Toni Erdmann Review: One of the Saddest Comedies You Will See this Decade

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I don’t think I’ve seen another comedy from this whole decade where I found myself laughing for every minute it went as long as it did, but somehow Maren Ade managed to create in Toni Erdmann what I already see as one of the very finest of its own kind. It only took me about as much as a single rewatch to let everything captivate me the way in which it did, but the more I revisit Toni Erdmann I find that it is also eliciting far more than just my hardest laughter on the spot and that’s just the very least of what I feel makes this film ever so wonderful as it happens to be, but it also makes me incredibly sad just as I let the thoughts of it come back to my head. There comes a point to which I wonder what it will feel like, entering an older age and I will end up feeling alienated from people who I thought I could really consider my friends, only to find they don’t want anything to do with me anymore. If my own isolation from others has ever instilled any more fears about my own future, I suppose I’ll come back to Toni Erdmann because in every bit as absurd as it may be, it’s also incredibly affecting from start to finish.

toni-erdmann

Our lead character is Winfried Conradi, a divorced music teacher with a knack for creating many fake personas and pulling off elaborate pranks under these aliases. Struggling to reconnect with his daughter Ines, he creates a persona with fake teeth and a wig under the name “Toni Erdmann,” now as he tries to enter the life of his daughter. The many interventions first come to Ines’s annoyance because of her workaholic tendencies, but soon she begins to play along – realizing what has been missing from her life the whole time. From every moment I spent watching Toni Erdmann, every moment of awkwardness rang to feel like something more beautiful, more heartwarming, it was like something that I couldn’t describe. But I kept thinking about what a film like this would have meant to Maren Ade, and I only found myself in another period of self-reflection, pondering about what my own life is worth.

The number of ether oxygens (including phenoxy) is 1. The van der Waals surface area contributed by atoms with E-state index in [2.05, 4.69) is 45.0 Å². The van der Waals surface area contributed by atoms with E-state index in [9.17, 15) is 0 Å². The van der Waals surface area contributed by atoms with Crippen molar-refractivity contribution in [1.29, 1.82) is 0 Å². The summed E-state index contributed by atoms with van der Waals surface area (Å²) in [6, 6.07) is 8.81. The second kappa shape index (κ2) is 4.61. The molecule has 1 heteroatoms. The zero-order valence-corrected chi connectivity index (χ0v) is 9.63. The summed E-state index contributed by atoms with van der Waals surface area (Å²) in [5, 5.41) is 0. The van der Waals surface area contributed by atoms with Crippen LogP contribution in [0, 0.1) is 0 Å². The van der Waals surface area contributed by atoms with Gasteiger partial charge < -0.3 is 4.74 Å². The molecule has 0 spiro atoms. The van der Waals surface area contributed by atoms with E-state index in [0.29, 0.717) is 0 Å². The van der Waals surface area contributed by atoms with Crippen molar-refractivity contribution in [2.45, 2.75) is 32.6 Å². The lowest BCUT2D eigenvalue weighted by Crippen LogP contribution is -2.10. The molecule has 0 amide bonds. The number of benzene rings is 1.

There’s not a minute of Toni Erdmann that feels wasted, which says a lot given the incredible running time being near three hours. But in the vision of Maren Ade, a story that hits so personally to someone like her is not complete without its own sense of social commentary – biting back at the effects of the business world upon your own identity. In this case, we have Ines, whose childhood seems to have gone away so quickly upon her entry into the “adult” world of the big business. But given where Winfried is in his life at the very moment, having lost any sense of happiness now that those who he loves are gone from his own reach, you just need to see this much to get the idea that there is a void present in his life and he seeks to fill it up. It seems a bit on the nose, when the film starts off with the death of his dog, but a family pet of the sort isn’t just simply a companion for some – but an encapsulation of everything that made oneself happy, as short a time as it can be.

Every moment of Toni Erdmann that embraces the awkwardness also shows what makes it so beautiful, for even in the moments where she knows she still plays along with the silly interactions that “Toni Erdmann” presents in her life. If she has come to a point where she knows she cannot be interrupted by her father’s presence, she could simply allow it to happen in the form of “Toni Erdmann,” who seeks only to revitalize that happiness that has felt so missing from her life. Because these moments that we saw as being comedic suddenly turn into dramatic for us, allowing the memories to come back to us, they simply remind us of what it feels like to be free-spirited, even if the notions can be as awkward as they make themselves out to be. And in the moment, we find ourselves laughing hysterically, but soon we find ourselves feeling something else sooner – something only the very best of cinema can ever create for us.

Sometimes I just feel like I’m missing what I know has made me happy, and others I’m only fearing what a future that dooms itself simply to being a business figure can end up doing to me as a person. And then Maren Ade has to come around with a film like Toni Erdmann and suddenly I feel like I’ve been opened up again, and perhaps the source of my happiness could be in plain sight after all and I just didn’t recognize it. I don’t know if I can stress how stunning a film this really is, because of what it is so willing to embrace that so many other films of this sort couldn’t. But the fact it carries on as long as it does, detailing the distance in connection between father and daughter, is something I find even more impressive – because you already feel as if you can recognize that brokenness. And like that, I just think to myself about what it is that I miss most from being around people who made me happy when I was younger, sometimes the strain only makes me feel bitter – and I just can’t take it anymore. But will it take another “Toni Erdmann” to enter my life and show me all of that once again? I don’t know the answer to that.


Watch the trailer right here.

All images via Sony Pictures Classics.


Directed by Maren Ade
Screenplay by Maren Ade
Produced by Maren Ade, Jonas Dornbach, Janine Jackowski, Michael Merkt
Starring Peter Simonischek, Sandra Hüller, Ingrid Bisu, Michael Wittenborn, Thomas Loibl, Trystan Pütter, Hadewych Minis, Lucy Russell, Vlad Ivanov, Victoria Cocias
Release Year: 2016
Running Time: 162 minutes

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